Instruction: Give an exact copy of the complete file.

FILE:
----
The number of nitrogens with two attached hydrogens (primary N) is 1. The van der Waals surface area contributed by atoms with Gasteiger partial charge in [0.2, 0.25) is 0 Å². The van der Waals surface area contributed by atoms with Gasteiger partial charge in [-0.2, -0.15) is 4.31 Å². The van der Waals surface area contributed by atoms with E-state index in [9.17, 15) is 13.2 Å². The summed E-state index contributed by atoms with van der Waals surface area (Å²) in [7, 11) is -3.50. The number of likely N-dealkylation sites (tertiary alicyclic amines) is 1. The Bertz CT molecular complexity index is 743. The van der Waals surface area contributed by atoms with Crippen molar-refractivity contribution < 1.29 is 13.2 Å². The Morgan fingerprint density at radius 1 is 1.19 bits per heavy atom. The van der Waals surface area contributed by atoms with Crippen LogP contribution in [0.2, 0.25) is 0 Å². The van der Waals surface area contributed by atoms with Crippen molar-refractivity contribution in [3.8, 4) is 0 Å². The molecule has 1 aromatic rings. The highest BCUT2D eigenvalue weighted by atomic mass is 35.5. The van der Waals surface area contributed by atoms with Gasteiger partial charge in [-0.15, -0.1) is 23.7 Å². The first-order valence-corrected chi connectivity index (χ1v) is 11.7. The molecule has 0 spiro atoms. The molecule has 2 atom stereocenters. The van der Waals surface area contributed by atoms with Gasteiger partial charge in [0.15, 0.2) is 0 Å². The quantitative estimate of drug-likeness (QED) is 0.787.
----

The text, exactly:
The number of nitrogens with two attached hydrogens (primary N) is 1. The van der Waals surface area contributed by atoms with Gasteiger partial charge in [0.2, 0.25) is 0 Å². The van der Waals surface area contributed by atoms with Gasteiger partial charge in [-0.2, -0.15) is 4.31 Å². The van der Waals surface area contributed by atoms with E-state index in [9.17, 15) is 13.2 Å². The summed E-state index contributed by atoms with van der Waals surface area (Å²) in [7, 11) is -3.50. The number of likely N-dealkylation sites (tertiary alicyclic amines) is 1. The Bertz CT molecular complexity index is 743. The van der Waals surface area contributed by atoms with Crippen molar-refractivity contribution < 1.29 is 13.2 Å². The Morgan fingerprint density at radius 1 is 1.19 bits per heavy atom. The van der Waals surface area contributed by atoms with Crippen LogP contribution in [0.2, 0.25) is 0 Å². The van der Waals surface area contributed by atoms with Crippen molar-refractivity contribution in [3.8, 4) is 0 Å². The molecule has 1 aromatic rings. The highest BCUT2D eigenvalue weighted by atomic mass is 35.5. The van der Waals surface area contributed by atoms with Gasteiger partial charge in [-0.15, -0.1) is 23.7 Å². The first-order valence-corrected chi connectivity index (χ1v) is 11.7. The molecule has 0 spiro atoms. The molecule has 2 atom stereocenters. The van der Waals surface area contributed by atoms with Gasteiger partial charge in [0.15, 0.2) is 0 Å². The quantitative estimate of drug-likeness (QED) is 0.787.